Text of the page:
FamousLongAgo has asked for the wisdom of the Perl Monks concerning the following question:
Fellow monks,
Please forgive a generic terminology question, but I suspect other monks may benefit from the answer as much as I will. I can't find anything relevant on Google.
I have seen the terms "corner case" and "edge case" used on several occasions in discussions about testing. I understand the general concept  points at which fencepost and overrun errors are especially likely, but is there a rigorous definition? And is there a difference between the two?
Perhaps someone has a Perl example illustrating that difference?
Re: What is the difference between a corner case and edge case? (boundary count)
by tye (Sage) on Jan 13, 2003 at 16:28 UTC

An edge case is where the program logic meets a boundary condition. A corner case is where you meet more than one boundary condition at once.
Edge cases are things you should test for in your unit tests because they are a very common place for bugs to be. Corner cases are usually talked about in terms of "I found a bug, but it is a bit of a corner case so it might not be worth fixing", that is, it will be encountered very rarely.
 tye
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Based on this first paragraph:
An edge case is where the program logic meets a boundary condition.
A corner case is where you meet more than one
boundary condition at once.
I'm tempted to supplement the second paragraph with:
Corner cases may also be ones that seem impossible when
they actually are encountered, which in
turn consumes a lot more time in the fixing (due to a larger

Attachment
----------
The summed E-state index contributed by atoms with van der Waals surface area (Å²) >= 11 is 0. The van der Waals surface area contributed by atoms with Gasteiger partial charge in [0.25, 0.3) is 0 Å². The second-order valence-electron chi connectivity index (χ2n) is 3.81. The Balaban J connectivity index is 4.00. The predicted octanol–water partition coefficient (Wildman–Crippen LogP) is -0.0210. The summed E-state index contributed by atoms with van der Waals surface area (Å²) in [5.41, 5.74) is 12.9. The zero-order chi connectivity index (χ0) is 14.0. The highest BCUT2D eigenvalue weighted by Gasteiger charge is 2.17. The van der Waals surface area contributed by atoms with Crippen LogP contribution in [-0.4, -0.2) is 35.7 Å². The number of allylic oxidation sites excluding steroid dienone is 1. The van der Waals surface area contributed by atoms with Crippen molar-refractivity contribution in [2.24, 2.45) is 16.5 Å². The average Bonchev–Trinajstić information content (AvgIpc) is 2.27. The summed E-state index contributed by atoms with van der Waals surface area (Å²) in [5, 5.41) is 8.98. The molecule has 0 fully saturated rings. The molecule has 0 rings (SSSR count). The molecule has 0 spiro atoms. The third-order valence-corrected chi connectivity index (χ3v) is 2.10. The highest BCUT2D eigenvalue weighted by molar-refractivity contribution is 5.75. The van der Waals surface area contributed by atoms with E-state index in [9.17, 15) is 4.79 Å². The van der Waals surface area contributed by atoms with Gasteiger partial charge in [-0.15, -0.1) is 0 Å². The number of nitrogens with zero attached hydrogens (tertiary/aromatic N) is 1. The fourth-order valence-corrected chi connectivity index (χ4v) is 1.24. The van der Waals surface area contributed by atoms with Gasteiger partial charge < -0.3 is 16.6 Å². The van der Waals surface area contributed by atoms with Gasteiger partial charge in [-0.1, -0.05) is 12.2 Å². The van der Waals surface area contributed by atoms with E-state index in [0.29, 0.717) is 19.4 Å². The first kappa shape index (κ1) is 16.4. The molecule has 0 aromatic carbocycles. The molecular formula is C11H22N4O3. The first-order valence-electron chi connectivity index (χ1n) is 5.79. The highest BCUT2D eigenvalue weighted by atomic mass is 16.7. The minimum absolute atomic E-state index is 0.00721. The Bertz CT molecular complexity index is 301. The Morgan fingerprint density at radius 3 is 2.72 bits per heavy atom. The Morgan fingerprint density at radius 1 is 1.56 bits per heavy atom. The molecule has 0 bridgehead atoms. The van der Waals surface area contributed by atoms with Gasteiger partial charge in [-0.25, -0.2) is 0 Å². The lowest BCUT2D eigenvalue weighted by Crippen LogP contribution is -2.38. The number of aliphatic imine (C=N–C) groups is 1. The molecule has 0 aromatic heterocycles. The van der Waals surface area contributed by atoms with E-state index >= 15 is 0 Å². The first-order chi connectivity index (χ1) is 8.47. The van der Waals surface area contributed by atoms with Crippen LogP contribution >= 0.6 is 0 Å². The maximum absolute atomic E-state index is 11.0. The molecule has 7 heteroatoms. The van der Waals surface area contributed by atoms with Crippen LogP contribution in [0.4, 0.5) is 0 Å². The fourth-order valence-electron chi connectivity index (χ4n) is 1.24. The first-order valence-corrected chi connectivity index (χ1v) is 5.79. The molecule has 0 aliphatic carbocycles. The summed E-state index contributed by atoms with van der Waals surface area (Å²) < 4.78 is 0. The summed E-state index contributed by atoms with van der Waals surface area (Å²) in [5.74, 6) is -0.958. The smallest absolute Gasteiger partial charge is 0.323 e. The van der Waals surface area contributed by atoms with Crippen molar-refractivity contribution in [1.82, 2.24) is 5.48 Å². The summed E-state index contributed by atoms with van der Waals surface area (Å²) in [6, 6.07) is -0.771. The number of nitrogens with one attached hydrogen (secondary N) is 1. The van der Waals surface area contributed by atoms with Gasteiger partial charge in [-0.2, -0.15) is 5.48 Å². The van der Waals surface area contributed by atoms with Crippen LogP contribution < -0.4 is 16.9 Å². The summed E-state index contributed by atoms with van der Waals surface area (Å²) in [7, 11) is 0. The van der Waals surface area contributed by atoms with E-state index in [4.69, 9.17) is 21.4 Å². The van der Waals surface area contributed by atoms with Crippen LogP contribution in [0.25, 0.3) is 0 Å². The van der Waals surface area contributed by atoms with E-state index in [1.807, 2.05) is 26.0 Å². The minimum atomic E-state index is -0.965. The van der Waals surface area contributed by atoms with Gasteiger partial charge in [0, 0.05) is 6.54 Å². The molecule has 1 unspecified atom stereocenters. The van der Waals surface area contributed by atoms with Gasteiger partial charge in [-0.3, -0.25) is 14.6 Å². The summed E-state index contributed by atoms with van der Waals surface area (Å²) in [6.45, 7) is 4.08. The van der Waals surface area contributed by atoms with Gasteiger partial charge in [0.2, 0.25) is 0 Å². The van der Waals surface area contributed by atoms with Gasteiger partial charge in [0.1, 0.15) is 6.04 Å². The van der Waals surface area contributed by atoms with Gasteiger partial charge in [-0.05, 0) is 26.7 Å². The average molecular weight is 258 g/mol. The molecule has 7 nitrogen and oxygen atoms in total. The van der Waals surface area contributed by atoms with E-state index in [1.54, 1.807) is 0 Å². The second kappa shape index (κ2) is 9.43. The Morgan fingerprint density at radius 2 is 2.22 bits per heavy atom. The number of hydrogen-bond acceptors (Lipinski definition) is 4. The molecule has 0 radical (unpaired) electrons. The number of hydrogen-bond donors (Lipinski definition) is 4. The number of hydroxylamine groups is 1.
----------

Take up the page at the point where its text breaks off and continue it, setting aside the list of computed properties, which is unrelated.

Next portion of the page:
number of falsestarts and irrelevant quadruple checks when
debugging), and ultimately causes the hardest foreheadslapping
once they are finally solved, as in "who would have thought that these two simple, unrelated
conditions could have produced such a bizarre result???"
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Re: What is the difference between a corner case and edge case?
by jmcnamara (Monsignor) on Jan 13, 2003 at 12:56 UTC

A corner case contains two or more edge cases. :)
Seriously, it is loose terminology. Probably like the way people often use stress and strain to mean the same thing.

John.
 [reply] 

That's a good example. Within an engineering community, stress and strain have an exact meaning (stress => compression, strain => tension), and people who misuse the terms brand themselves as weenies. Or, at least, nonengineers. I'm worried there's an equally sharp (and useful) distinction I'm missing here.
 [reply] 

I offer this nitpick about noncomputer issues to the monestary in the interests of academic completeness.
Within an engineering community, stress and strain have an exact meaning (stress => compression, strain => tension), and people who misuse the terms brand themselves as weenies. Or, at least, nonengineers.
Nonengineer, definitely. :) Strain can be thought of as a measure of movement, and stress as a measure of force. Your example sounds to me like you're saying "I weigh 17 inches."  nonsense. So here's a minitutorial on stress, strain, and the like, because I know you're dying to learn about solid mechanics today.